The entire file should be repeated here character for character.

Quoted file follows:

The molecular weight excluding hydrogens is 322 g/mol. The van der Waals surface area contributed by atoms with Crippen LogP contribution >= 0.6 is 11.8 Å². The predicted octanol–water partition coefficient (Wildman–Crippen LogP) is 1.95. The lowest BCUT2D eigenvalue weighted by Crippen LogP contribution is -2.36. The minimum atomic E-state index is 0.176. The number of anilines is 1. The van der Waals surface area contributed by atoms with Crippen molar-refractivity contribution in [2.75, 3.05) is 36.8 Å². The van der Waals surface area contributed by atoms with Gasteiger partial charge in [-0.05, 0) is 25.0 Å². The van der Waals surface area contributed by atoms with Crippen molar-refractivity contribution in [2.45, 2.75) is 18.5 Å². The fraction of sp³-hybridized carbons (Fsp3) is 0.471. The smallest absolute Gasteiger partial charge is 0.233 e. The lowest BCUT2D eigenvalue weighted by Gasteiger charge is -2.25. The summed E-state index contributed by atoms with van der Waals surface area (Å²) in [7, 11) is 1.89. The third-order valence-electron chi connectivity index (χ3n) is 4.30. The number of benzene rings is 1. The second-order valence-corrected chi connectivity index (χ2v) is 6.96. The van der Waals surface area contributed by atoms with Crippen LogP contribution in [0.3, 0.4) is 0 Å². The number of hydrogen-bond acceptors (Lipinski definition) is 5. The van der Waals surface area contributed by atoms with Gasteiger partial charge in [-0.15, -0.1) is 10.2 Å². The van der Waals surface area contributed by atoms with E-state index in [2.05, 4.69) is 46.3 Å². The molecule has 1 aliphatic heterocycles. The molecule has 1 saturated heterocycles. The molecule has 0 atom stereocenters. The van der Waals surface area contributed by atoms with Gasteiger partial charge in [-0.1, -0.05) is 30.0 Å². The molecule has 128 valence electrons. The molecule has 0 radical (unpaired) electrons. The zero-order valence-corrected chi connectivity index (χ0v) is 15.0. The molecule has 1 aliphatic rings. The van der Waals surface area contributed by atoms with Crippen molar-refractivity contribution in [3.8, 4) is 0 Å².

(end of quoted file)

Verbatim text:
The molecular weight excluding hydrogens is 322 g/mol. The van der Waals surface area contributed by atoms with Crippen LogP contribution >= 0.6 is 11.8 Å². The predicted octanol–water partition coefficient (Wildman–Crippen LogP) is 1.95. The lowest BCUT2D eigenvalue weighted by Crippen LogP contribution is -2.36. The minimum atomic E-state index is 0.176. The number of anilines is 1. The van der Waals surface area contributed by atoms with Crippen molar-refractivity contribution in [2.75, 3.05) is 36.8 Å². The van der Waals surface area contributed by atoms with Gasteiger partial charge in [-0.05, 0) is 25.0 Å². The van der Waals surface area contributed by atoms with Crippen molar-refractivity contribution in [2.45, 2.75) is 18.5 Å². The fraction of sp³-hybridized carbons (Fsp3) is 0.471. The smallest absolute Gasteiger partial charge is 0.233 e. The lowest BCUT2D eigenvalue weighted by Gasteiger charge is -2.25. The summed E-state index contributed by atoms with van der Waals surface area (Å²) in [7, 11) is 1.89. The third-order valence-electron chi connectivity index (χ3n) is 4.30. The number of benzene rings is 1. The second-order valence-corrected chi connectivity index (χ2v) is 6.96. The van der Waals surface area contributed by atoms with Crippen LogP contribution in [0.3, 0.4) is 0 Å². The number of hydrogen-bond acceptors (Lipinski definition) is 5. The van der Waals surface area contributed by atoms with Gasteiger partial charge in [-0.15, -0.1) is 10.2 Å². The van der Waals surface area contributed by atoms with E-state index in [2.05, 4.69) is 46.3 Å². The molecule has 1 aliphatic heterocycles. The molecule has 1 saturated heterocycles. The molecule has 0 atom stereocenters. The van der Waals surface area contributed by atoms with Gasteiger partial charge in [-0.1, -0.05) is 30.0 Å². The molecule has 128 valence electrons. The molecule has 0 radical (unpaired) electrons. The zero-order valence-corrected chi connectivity index (χ0v) is 15.0. The molecule has 1 aliphatic rings. The van der Waals surface area contributed by atoms with Crippen molar-refractivity contribution in [3.8, 4) is 0 Å².